Home Israel News Students Find 1,600 Year Old Gold Coin in the Galilee

Students Find 1,600 Year Old Gold Coin in the Galilee

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What an unbelievable find! Israeli School pupils on a hike found a 1,600 year-old rare gold coin alongside the ‘Sanhedrin Trail’ in Northern Israel’s Galilee region.

The coin was minted around 420 CE by the Byzantine Emperor Theodosius II, whose edicts led to the end of the Jewish Sanhedrin and to the large-scale emigration of Jews to the Diaspora. The Great Sanhedrin originally sat on Jerusalem’s Temple Mount.

The Sanhedrin trail is a hike in the Galilee that brings hikers back in history to the Second Temple period more than 2,000 years ago, when the Great Sanhedrin — the supreme Jewish authority of sages – was active in this region. How ironic that a gold coin coined by the Byzantine Empire who ended the Sanhedrin rule was found in modern Israel on this exact trail.

“People such Rabbi Akiva and Rabbi Yehuda HaNasi, the members of the Sanhedrin who were active here 2,000 years ago, determined to a great extent much of how our lives are run today. It is according to these religious laws that we marry or conduct funeral ceremonies, and even administer Jewish law,” said Yair Amitzur, the Israel Antiquities Authority’s antiquities inspector for the Eastern Galilee, and one of the initiators of the idea.

“The establishment of the trail and walking on it will connect those who live here today with the atmosphere and frame of mind of that period,” Amitzur continued. “In walking along the Galilee trails while using the application that will be developed specifically for this project, the trail will afford visitors a learning experience about the Mishnah and Talmud period and connect them to the world of the sages who shaped Judaism in the religious houses of learning.”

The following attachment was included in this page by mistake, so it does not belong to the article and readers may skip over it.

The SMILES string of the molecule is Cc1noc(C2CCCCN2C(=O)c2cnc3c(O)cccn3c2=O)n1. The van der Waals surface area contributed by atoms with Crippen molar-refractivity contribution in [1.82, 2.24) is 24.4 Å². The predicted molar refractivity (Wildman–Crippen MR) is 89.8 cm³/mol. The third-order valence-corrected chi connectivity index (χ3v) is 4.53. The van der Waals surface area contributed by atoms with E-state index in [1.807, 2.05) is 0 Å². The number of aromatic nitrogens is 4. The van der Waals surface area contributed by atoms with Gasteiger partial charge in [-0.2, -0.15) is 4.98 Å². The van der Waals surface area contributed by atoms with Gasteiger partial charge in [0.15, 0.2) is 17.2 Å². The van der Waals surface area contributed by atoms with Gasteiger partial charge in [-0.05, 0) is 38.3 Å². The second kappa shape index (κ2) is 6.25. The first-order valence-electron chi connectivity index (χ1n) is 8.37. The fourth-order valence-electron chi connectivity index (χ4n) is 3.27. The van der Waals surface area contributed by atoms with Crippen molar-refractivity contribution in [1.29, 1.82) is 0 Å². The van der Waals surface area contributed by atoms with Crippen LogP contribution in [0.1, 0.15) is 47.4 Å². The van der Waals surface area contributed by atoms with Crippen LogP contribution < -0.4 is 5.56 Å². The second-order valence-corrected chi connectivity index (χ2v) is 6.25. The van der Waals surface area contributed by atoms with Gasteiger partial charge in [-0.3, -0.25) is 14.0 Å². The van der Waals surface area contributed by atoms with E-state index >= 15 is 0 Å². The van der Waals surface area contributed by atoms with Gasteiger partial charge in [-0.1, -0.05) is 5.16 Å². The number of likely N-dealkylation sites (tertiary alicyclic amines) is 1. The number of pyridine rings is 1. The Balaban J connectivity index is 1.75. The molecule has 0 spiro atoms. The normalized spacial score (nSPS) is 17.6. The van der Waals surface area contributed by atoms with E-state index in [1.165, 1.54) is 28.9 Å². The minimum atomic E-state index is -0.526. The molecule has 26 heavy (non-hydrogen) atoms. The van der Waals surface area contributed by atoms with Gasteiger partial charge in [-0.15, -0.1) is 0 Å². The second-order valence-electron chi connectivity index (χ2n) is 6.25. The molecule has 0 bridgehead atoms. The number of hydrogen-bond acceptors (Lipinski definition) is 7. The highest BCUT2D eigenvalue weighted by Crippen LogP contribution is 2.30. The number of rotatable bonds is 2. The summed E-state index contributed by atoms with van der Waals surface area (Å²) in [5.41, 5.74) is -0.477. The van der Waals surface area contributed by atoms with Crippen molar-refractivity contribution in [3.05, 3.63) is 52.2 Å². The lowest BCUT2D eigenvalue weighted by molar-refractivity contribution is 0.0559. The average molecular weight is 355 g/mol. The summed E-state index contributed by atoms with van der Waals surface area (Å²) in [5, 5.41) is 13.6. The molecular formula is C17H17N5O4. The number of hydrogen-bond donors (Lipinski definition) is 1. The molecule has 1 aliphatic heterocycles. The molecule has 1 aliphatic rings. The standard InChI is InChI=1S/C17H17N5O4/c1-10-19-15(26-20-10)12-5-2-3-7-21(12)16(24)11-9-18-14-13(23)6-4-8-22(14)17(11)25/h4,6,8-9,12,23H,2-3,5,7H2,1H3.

According to Israel Antiquties Authority numismatic expert Dr. Gabriela Bijovsky, “The gold coin is a solidus minted by the emperor Theodosius II in Constantinople (now Istanbul) around 420–423 CE. Similar coins are known from the Eastern Byzantine empire, but this is the first of its type discovered in Israel.”

In 426 C.E., when Gamaliel VI died without any sons, Byzantine Emperor Theodosius II decided to abolish the apparatus. This ended Jewish autonomy in Palestine, and it became a Christian country. Some of the remaining Jews emigrated to Babylon or other places. Many continued to live in Palestine. Emperor Theodosius II also put together a codex of laws that applied for Palestine as well as the rest of The Byzantine Empire that declared Judaism a superstition of Satan. It outlawed building new synagogues but it allowed the improving or reparing of old synagogues. It also said synagogues weren’t aloud to be higher than churches, that Jews couldn’t hold government positions, and called for the death of people that converted to Judaism so Jews didn’t want to accept converts so there wouldn’t be any danger. But Jews were aloud to practice their religion as they wanted. The Byzantines in general were very Anti-Semitic, and treated Jews like it wasn’t their homeland. They wouldn’t even let Jews enter Jerusalem without special permission. They were only aloud to pray there on Tisha B’Av.


In 614 C.E., The Persians invaded Palestine and with the help of The Jews defeated The Byzantines. For this, The Persians, allowed The Jews to live in Jerusalem. Unfourtunently, in 629 C.E., The Byzantines returned and defeated The Persians. They brought back with them their horrible ways, and restored Christianity in Jerusalem, and renewed the ban on Jews living there.